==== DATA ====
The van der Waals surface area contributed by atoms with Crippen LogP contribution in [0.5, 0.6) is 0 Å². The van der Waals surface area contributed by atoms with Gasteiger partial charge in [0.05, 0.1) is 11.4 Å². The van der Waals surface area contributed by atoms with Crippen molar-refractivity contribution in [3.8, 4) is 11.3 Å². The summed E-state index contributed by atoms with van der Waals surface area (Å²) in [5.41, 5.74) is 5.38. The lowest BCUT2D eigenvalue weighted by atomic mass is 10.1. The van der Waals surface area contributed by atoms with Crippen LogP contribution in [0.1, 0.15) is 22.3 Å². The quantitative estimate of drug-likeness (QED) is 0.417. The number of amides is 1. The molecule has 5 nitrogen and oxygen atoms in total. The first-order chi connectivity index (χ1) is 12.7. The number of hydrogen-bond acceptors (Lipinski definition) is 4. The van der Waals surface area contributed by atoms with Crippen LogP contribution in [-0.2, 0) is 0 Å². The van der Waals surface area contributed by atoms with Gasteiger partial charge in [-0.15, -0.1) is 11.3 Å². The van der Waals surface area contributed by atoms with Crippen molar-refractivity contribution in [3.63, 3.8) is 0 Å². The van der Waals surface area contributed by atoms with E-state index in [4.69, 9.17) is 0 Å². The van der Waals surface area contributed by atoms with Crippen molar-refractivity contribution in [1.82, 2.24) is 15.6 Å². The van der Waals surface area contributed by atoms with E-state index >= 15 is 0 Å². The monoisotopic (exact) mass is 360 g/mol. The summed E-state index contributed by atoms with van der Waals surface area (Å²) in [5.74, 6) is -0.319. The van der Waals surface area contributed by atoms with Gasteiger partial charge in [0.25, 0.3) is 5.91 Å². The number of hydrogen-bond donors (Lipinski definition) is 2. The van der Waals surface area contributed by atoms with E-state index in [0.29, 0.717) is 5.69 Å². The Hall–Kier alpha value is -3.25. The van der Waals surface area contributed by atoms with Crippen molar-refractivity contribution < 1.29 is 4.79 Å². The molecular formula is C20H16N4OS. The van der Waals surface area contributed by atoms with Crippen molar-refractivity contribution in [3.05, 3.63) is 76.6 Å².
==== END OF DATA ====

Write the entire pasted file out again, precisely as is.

The van der Waals surface area contributed by atoms with Crippen LogP contribution in [0.5, 0.6) is 0 Å². The van der Waals surface area contributed by atoms with Gasteiger partial charge in [0.05, 0.1) is 11.4 Å². The van der Waals surface area contributed by atoms with Crippen molar-refractivity contribution in [3.8, 4) is 11.3 Å². The summed E-state index contributed by atoms with van der Waals surface area (Å²) in [5.41, 5.74) is 5.38. The lowest BCUT2D eigenvalue weighted by atomic mass is 10.1. The van der Waals surface area contributed by atoms with Crippen LogP contribution in [0.1, 0.15) is 22.3 Å². The quantitative estimate of drug-likeness (QED) is 0.417. The number of amides is 1. The molecule has 5 nitrogen and oxygen atoms in total. The first-order chi connectivity index (χ1) is 12.7. The number of hydrogen-bond acceptors (Lipinski definition) is 4. The van der Waals surface area contributed by atoms with Crippen LogP contribution in [-0.2, 0) is 0 Å². The van der Waals surface area contributed by atoms with Gasteiger partial charge in [-0.15, -0.1) is 11.3 Å². The van der Waals surface area contributed by atoms with Crippen molar-refractivity contribution in [3.63, 3.8) is 0 Å². The van der Waals surface area contributed by atoms with E-state index in [4.69, 9.17) is 0 Å². The van der Waals surface area contributed by atoms with Crippen molar-refractivity contribution in [1.82, 2.24) is 15.6 Å². The van der Waals surface area contributed by atoms with E-state index >= 15 is 0 Å². The monoisotopic (exact) mass is 360 g/mol. The summed E-state index contributed by atoms with van der Waals surface area (Å²) in [5.74, 6) is -0.319. The van der Waals surface area contributed by atoms with Gasteiger partial charge in [0.25, 0.3) is 5.91 Å². The number of hydrogen-bond donors (Lipinski definition) is 2. The van der Waals surface area contributed by atoms with E-state index in [0.29, 0.717) is 5.69 Å². The Hall–Kier alpha value is -3.25. The van der Waals surface area contributed by atoms with Crippen molar-refractivity contribution < 1.29 is 4.79 Å². The molecular formula is C20H16N4OS. The van der Waals surface area contributed by atoms with Crippen molar-refractivity contribution in [3.05, 3.63) is 76.6 Å².